Terry Bossert is Range’s Vice-President for Legislative and Regulatory Affairs. He gave a presentation, which may be found here and included four slides regarding what, with a bit of punning, he called “Siting Unconventional Gas Wells, Citing Unconventional Gas Wells,” referring to the fact siting of any well is a matter of investigation followed by documentation, followed by more of the same ad nauseum. Along the way he offered a silly little remark of the sort any speaker might offer in such circumstances and here’s what happened from there, via the Pittsburgh Post-Gazette:

The Center for Coalfield Justice and the Pennsylvania Chapter of the Sierra Club raised that question after they said Terry Bossert, Range’s vice president for legislative and regulatory affairs, told a Pennsylvania Bar Institute gathering in Harrisburg earlier this month, that the company tries to avoid siting its shale gas wells near “big houses” where residents might have the financial resources to challenge the industrial-type developments.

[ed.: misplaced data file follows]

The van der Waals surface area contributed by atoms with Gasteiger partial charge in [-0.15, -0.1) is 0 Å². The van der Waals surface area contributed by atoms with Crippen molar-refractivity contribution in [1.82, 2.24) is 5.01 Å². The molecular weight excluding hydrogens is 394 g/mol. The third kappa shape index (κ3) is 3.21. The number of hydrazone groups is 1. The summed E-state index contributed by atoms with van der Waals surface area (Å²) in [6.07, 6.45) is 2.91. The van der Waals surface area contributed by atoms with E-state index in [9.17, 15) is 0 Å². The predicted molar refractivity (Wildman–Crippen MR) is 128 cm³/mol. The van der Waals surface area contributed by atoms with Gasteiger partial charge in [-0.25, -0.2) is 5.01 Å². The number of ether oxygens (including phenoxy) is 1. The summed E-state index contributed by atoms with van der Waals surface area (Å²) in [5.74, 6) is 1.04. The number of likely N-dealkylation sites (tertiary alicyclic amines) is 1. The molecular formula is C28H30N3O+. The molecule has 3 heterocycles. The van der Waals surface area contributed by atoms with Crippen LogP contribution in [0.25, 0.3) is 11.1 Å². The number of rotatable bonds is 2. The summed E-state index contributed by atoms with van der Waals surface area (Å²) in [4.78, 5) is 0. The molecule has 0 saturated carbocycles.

“We heard Range Resources say it sites its shale gas wells away from large homes where wealthy people live and who might have the money to fight such drilling and fracking operations,” said Patrick Grenter, an attorney and Center for Coalfield Justice executive director, who attended the lawyers’ forum. A handful of attorneys in the audience confirmed that account

Joanne Kilgour, an attorney and director of the Pennsylvania Chapter of the Sierra Club, who attended the meeting, said Mr. Bossert’s statements “pose significant environmental justice issues, and raise the question whether the companies coming into communities are really operating in the best interests of those communities.”